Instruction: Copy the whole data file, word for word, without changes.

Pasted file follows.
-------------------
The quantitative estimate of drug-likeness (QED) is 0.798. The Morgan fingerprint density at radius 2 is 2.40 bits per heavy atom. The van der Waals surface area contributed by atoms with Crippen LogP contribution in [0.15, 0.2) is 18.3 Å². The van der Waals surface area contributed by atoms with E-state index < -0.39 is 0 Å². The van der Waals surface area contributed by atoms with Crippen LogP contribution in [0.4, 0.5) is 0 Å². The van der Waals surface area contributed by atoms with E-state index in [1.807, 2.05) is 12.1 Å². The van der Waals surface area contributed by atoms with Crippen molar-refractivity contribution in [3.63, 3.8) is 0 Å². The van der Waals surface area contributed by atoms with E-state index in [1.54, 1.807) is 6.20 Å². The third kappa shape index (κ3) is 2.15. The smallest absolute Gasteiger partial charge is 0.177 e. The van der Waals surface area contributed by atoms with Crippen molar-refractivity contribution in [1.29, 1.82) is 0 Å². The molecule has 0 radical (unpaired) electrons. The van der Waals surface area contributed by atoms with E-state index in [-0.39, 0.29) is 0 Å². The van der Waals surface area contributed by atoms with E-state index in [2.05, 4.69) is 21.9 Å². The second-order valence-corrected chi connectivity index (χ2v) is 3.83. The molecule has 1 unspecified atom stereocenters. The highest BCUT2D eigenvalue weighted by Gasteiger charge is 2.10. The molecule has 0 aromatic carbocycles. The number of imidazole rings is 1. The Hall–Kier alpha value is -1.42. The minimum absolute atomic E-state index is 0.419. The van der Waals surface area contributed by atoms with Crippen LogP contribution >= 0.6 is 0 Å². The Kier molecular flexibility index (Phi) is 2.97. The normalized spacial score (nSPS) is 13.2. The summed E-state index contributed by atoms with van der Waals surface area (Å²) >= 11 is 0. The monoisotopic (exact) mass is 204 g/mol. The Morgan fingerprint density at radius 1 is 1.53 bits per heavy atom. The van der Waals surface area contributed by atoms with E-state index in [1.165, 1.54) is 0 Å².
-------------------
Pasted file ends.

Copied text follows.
The quantitative estimate of drug-likeness (QED) is 0.798. The Morgan fingerprint density at radius 2 is 2.40 bits per heavy atom. The van der Waals surface area contributed by atoms with Crippen LogP contribution in [0.15, 0.2) is 18.3 Å². The van der Waals surface area contributed by atoms with E-state index < -0.39 is 0 Å². The van der Waals surface area contributed by atoms with Crippen LogP contribution in [0.4, 0.5) is 0 Å². The van der Waals surface area contributed by atoms with E-state index in [1.807, 2.05) is 12.1 Å². The van der Waals surface area contributed by atoms with Crippen molar-refractivity contribution in [3.63, 3.8) is 0 Å². The van der Waals surface area contributed by atoms with E-state index in [1.54, 1.807) is 6.20 Å². The third kappa shape index (κ3) is 2.15. The smallest absolute Gasteiger partial charge is 0.177 e. The van der Waals surface area contributed by atoms with Crippen molar-refractivity contribution in [1.29, 1.82) is 0 Å². The molecule has 0 radical (unpaired) electrons. The van der Waals surface area contributed by atoms with E-state index in [-0.39, 0.29) is 0 Å². The van der Waals surface area contributed by atoms with E-state index in [2.05, 4.69) is 21.9 Å². The second-order valence-corrected chi connectivity index (χ2v) is 3.83. The molecule has 1 unspecified atom stereocenters. The highest BCUT2D eigenvalue weighted by Gasteiger charge is 2.10. The molecule has 0 aromatic carbocycles. The number of imidazole rings is 1. The Hall–Kier alpha value is -1.42. The minimum absolute atomic E-state index is 0.419. The van der Waals surface area contributed by atoms with Crippen LogP contribution >= 0.6 is 0 Å². The Kier molecular flexibility index (Phi) is 2.97. The normalized spacial score (nSPS) is 13.2. The summed E-state index contributed by atoms with van der Waals surface area (Å²) >= 11 is 0. The monoisotopic (exact) mass is 204 g/mol. The Morgan fingerprint density at radius 1 is 1.53 bits per heavy atom. The van der Waals surface area contributed by atoms with E-state index in [1.165, 1.54) is 0 Å².